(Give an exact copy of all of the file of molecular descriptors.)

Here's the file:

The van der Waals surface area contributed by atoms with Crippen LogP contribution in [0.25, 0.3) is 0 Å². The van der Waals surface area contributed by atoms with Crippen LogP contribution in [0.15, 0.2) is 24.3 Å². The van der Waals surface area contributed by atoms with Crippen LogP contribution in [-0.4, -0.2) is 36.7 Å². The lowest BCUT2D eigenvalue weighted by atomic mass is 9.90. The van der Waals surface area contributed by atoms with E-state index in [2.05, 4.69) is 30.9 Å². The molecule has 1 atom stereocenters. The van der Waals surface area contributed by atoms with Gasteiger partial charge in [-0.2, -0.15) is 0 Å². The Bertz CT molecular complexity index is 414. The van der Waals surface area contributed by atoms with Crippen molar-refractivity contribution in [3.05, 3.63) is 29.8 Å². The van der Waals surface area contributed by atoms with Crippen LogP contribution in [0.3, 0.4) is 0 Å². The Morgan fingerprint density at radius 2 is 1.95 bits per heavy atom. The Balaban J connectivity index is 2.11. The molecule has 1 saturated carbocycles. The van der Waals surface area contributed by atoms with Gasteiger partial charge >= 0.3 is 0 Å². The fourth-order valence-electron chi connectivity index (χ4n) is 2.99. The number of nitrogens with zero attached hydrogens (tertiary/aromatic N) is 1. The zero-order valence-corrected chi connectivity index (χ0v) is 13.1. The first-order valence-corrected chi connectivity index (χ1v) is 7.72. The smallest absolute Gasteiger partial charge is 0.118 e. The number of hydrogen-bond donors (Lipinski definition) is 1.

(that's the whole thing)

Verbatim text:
The van der Waals surface area contributed by atoms with Crippen LogP contribution in [0.25, 0.3) is 0 Å². The van der Waals surface area contributed by atoms with Crippen LogP contribution in [0.15, 0.2) is 24.3 Å². The van der Waals surface area contributed by atoms with Crippen LogP contribution in [-0.4, -0.2) is 36.7 Å². The lowest BCUT2D eigenvalue weighted by atomic mass is 9.90. The van der Waals surface area contributed by atoms with E-state index in [2.05, 4.69) is 30.9 Å². The molecule has 1 atom stereocenters. The van der Waals surface area contributed by atoms with Gasteiger partial charge in [-0.2, -0.15) is 0 Å². The Bertz CT molecular complexity index is 414. The van der Waals surface area contributed by atoms with Crippen molar-refractivity contribution in [3.05, 3.63) is 29.8 Å². The van der Waals surface area contributed by atoms with Crippen LogP contribution in [0.3, 0.4) is 0 Å². The Morgan fingerprint density at radius 2 is 1.95 bits per heavy atom. The Balaban J connectivity index is 2.11. The molecule has 1 saturated carbocycles. The van der Waals surface area contributed by atoms with Gasteiger partial charge >= 0.3 is 0 Å². The fourth-order valence-electron chi connectivity index (χ4n) is 2.99. The number of nitrogens with zero attached hydrogens (tertiary/aromatic N) is 1. The zero-order valence-corrected chi connectivity index (χ0v) is 13.1. The first-order valence-corrected chi connectivity index (χ1v) is 7.72. The smallest absolute Gasteiger partial charge is 0.118 e. The number of hydrogen-bond donors (Lipinski definition) is 1.